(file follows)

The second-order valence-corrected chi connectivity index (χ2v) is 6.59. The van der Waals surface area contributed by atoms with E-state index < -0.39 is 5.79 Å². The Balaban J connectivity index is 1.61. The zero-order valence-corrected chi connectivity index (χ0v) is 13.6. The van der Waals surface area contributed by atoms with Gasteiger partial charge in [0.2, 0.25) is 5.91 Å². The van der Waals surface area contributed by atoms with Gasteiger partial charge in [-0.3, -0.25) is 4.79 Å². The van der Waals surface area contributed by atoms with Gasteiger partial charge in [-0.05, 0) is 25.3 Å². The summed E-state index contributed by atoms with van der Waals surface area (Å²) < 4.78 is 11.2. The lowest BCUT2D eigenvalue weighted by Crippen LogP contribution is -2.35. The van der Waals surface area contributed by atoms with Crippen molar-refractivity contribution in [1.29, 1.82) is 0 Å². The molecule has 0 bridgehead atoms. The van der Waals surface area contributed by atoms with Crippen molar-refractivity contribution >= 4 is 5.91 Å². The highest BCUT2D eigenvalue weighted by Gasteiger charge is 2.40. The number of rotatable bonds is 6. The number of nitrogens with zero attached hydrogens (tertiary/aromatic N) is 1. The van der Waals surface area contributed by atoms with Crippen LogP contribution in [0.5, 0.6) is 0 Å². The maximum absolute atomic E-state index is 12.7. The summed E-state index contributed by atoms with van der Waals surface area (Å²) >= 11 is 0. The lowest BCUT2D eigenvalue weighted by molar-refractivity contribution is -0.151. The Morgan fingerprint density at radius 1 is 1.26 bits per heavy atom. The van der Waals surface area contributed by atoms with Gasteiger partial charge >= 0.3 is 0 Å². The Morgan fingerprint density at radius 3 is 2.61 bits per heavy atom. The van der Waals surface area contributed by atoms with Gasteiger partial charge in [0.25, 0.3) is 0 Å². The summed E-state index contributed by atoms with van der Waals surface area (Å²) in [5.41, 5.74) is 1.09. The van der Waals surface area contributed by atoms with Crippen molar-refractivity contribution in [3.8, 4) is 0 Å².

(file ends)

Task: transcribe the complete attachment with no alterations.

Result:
The second-order valence-corrected chi connectivity index (χ2v) is 6.59. The van der Waals surface area contributed by atoms with E-state index < -0.39 is 5.79 Å². The Balaban J connectivity index is 1.61. The zero-order valence-corrected chi connectivity index (χ0v) is 13.6. The van der Waals surface area contributed by atoms with Gasteiger partial charge in [0.2, 0.25) is 5.91 Å². The van der Waals surface area contributed by atoms with Gasteiger partial charge in [-0.3, -0.25) is 4.79 Å². The van der Waals surface area contributed by atoms with Gasteiger partial charge in [-0.05, 0) is 25.3 Å². The summed E-state index contributed by atoms with van der Waals surface area (Å²) < 4.78 is 11.2. The lowest BCUT2D eigenvalue weighted by Crippen LogP contribution is -2.35. The van der Waals surface area contributed by atoms with Crippen molar-refractivity contribution in [1.29, 1.82) is 0 Å². The molecule has 0 bridgehead atoms. The van der Waals surface area contributed by atoms with Crippen molar-refractivity contribution >= 4 is 5.91 Å². The highest BCUT2D eigenvalue weighted by Gasteiger charge is 2.40. The number of rotatable bonds is 6. The number of nitrogens with zero attached hydrogens (tertiary/aromatic N) is 1. The van der Waals surface area contributed by atoms with Crippen LogP contribution in [0.5, 0.6) is 0 Å². The maximum absolute atomic E-state index is 12.7. The summed E-state index contributed by atoms with van der Waals surface area (Å²) >= 11 is 0. The lowest BCUT2D eigenvalue weighted by molar-refractivity contribution is -0.151. The Morgan fingerprint density at radius 1 is 1.26 bits per heavy atom. The van der Waals surface area contributed by atoms with Gasteiger partial charge >= 0.3 is 0 Å². The Morgan fingerprint density at radius 3 is 2.61 bits per heavy atom. The van der Waals surface area contributed by atoms with Gasteiger partial charge in [0.25, 0.3) is 0 Å². The summed E-state index contributed by atoms with van der Waals surface area (Å²) in [5.41, 5.74) is 1.09. The van der Waals surface area contributed by atoms with Crippen molar-refractivity contribution in [3.8, 4) is 0 Å².